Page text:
* The initial effort to implement the maturity model is high, but is expected to stabilize and automate processes, this effort is reduced significantly.

Recommendations

* Based on the principle that everything can be improved, taking into account the results found in the research process is recommended in future research include the topic of technology management in the areas of process maturity model, considering the great success of this subject in the educational context.

* In order to facilitate the achievement of a specific maturity level and the implementation of the model, it is recommended to incorporate the implementation methodology prioritization process categories, in order to prioritize areas of interest.

Future Work

* Extend the reach maturity model to other higher education institutions missionary functions, such as the research and extension services so that the model can be applied to an institution in all its components.

* Incorporation of agile methods in the classroom as a tool for appropriate managing and monitoring.

Recibido: 04/01/2013 * Aprobado: 16/02/2014

Acknowledgment

This research was supported by the Vice-Rector for Research and Extension (VIE) and CIDLIS Research Group at the Universidad Industrial de Santander (Colombia).

References

Camacho Grass, Heidi. (2013). Master Thesis: Propuesta de Integracion de Mejores Practicas para la Gestion, Mejora y Valoracion del Proceso Educativo en la Educacion Superior, Universidad Industrial de Santander.

Camacho, Heidi. Llamosa, Ricardo. Valdivieso, Raul. (2013). Modelo de Madurez de Procesos Educativos. Directrices para la gestion, mejora y valoracion del Proceso Educativo, orientados a la mejorar la calidad en la Educacion Superior. Universidad Industrial de Santander. Bucaramanga.

Consejo Nacional de Acreditacion. CNA. [Retrieved December 2011]. Available in:http://www.cna.gov. co/1741/article-187264.html.

Consejo Nacional de Acreditacion. CNA. (2013). Lineamientos para la acreditacion de programas de pregrado. Bogota. [Retrieved May 2013]. Available in:http://daca.univalle.edu.co/LineamientosPREGRAD0-CNA-2013.pdf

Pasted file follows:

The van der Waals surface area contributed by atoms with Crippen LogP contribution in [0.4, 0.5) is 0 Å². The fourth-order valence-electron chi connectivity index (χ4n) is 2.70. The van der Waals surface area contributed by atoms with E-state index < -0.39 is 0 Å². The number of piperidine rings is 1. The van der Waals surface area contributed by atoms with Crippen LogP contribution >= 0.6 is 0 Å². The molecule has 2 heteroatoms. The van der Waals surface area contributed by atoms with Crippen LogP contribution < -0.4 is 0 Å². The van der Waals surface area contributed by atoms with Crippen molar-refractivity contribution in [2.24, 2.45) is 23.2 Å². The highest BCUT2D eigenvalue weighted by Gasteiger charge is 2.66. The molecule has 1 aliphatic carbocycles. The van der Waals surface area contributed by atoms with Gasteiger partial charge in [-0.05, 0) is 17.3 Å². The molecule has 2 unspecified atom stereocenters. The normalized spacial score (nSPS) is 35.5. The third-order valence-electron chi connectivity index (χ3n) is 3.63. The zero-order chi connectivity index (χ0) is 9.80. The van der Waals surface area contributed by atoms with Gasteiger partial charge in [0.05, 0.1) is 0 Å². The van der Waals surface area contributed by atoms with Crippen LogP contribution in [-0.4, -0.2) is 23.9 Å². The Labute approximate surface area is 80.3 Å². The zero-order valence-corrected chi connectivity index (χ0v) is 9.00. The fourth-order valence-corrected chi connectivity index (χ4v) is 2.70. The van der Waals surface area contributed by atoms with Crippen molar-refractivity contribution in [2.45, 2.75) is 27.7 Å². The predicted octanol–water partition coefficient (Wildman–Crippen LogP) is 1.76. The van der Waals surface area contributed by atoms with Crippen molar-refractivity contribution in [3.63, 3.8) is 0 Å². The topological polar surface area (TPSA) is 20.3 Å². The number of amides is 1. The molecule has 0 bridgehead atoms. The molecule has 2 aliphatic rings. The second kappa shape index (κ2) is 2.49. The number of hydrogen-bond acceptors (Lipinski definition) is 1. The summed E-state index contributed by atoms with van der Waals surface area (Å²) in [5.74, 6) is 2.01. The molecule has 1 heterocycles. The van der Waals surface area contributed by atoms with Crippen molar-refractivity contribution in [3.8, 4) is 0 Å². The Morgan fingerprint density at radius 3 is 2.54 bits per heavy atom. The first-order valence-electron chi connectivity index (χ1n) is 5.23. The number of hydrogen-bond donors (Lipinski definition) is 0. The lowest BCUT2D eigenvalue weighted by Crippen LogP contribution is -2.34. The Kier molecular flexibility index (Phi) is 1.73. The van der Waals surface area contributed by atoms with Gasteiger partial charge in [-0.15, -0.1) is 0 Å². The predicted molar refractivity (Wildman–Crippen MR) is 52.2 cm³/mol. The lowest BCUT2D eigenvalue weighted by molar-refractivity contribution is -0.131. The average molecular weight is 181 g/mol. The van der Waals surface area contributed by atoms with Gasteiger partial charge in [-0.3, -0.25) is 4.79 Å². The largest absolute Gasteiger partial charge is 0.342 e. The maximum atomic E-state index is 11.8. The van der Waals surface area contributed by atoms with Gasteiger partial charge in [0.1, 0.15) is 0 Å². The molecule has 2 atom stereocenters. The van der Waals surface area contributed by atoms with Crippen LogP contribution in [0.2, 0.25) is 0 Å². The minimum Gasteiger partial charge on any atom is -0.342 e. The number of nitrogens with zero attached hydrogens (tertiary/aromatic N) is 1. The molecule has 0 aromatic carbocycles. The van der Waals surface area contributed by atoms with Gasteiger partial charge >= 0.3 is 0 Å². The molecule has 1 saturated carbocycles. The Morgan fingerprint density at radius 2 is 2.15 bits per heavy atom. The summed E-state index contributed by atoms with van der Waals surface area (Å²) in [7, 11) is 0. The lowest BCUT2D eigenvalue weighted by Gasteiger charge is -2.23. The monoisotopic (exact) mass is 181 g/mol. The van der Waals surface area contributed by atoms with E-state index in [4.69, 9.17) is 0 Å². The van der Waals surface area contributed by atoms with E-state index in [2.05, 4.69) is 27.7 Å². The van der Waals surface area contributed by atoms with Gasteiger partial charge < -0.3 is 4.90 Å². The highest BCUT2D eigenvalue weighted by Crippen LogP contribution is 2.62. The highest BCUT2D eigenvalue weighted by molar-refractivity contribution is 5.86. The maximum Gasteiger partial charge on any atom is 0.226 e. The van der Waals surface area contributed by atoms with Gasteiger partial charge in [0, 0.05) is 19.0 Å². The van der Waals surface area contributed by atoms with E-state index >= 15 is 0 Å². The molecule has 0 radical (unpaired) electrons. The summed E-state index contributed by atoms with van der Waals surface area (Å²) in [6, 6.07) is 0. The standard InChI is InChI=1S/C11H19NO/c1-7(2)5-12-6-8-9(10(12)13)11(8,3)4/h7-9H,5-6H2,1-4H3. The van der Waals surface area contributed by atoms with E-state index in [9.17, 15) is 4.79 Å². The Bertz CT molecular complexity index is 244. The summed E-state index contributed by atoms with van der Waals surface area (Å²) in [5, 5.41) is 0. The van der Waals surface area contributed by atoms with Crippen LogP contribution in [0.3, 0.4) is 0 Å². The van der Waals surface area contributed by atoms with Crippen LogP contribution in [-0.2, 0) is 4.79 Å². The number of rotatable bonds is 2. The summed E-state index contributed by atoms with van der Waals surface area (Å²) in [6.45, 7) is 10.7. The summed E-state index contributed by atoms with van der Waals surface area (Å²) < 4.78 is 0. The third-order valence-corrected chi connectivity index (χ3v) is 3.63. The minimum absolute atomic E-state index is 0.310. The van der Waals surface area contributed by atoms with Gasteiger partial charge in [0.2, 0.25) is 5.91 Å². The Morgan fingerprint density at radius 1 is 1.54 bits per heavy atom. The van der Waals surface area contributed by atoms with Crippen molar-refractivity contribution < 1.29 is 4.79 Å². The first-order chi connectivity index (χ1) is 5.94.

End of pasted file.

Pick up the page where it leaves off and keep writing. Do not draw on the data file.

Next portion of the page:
Highsmith, Jim. (2009).Agile Project Management: Creating Innovative Products (2nd Edition). Pearson Education. ISBN 0321659171, 9780321659170. 432 pages.

Larrondo Petrie, Maria M. (2004). Towards An Engineering Education Capability Maturity Model. College of Engineering, Florida Atlantic University. American Society for Engineering Education Annual Conference & Exposition.

Lemaitre, Maria Jose. (2008). Una mirada actual al desarrollo de procesos de aseguramiento de la calidad. Universidad Catolica de Chile. [Retrieved Jul 2011]. Available in: http://cms-static.colombiaaprende.edu. co/cache/binaries/articles-186502_MJ_Lemaitre. pdf?binary_rand=9461.

Martinez, Eduardo. (2006).La evaluacion de la educacion superior. UNESCO. Montevideo Uruguay.

Mishra, Sanjaya. (2007).Quality Assurance in Higher Education: An Introduction. National Assessment and Accreditation Council (NAAC) & Commonwealth of Learning COL). Bangalore. India. 2007. P 113. ISBN 978-81-89842-07-9.

Object Management Group. (2008).Business Process Maturity Model (BPMM).Version 1.0. 496 p.

Roman, Ana Isabel, Lopez, Ma Cinta. (2010). Implantacion de un proceso de mejora continua (PDCA) en la ensenanza universitaria. [Retrieved May 2011]. Available in: http://calidad.umh.es/files/2010/10/ Hispanoluso_env%C3%ADo.pdf

Software Engineering Institute (SEI). 2010).CMMI(r) for Development, Version 1.3. Improving processes for developing better products and services. Carnegie Mellon University. 482 p.

Software Engineering Institute (SEI). (2010). CMMI(r) for Services, Version 1.3. Improving processes for providing better services. Carnegie Mellon University. 508 p.

Heidi Patricia Camacho Grass y Ricardo Llamosa Villalba

CIDLIS Research Group. Industrial University of Santander. Bucaramanga (Colombia)

About authors

Heidi Patricia Camacho Grass

Industrial Engineering and Masters in Industrial Engineering from the Industrial University of Santander. Currently a Researcher of the CIDLIS Research Group from the Industrial University of Santander. Bucaramanga--Colombia. heidipcg@gmail.com

Ricardo Llamosa Villalba

Systems Engineer from the Industrial University of Santander, PhD in Telecommunications, Currently a Scientific Director of the CIDLIS Research Group from the Industrial University of Santander. Bucaramanga--Colombia. nrllamos@gmail.com
Table 1. Process Areas, Processes Categories and Sub-categories.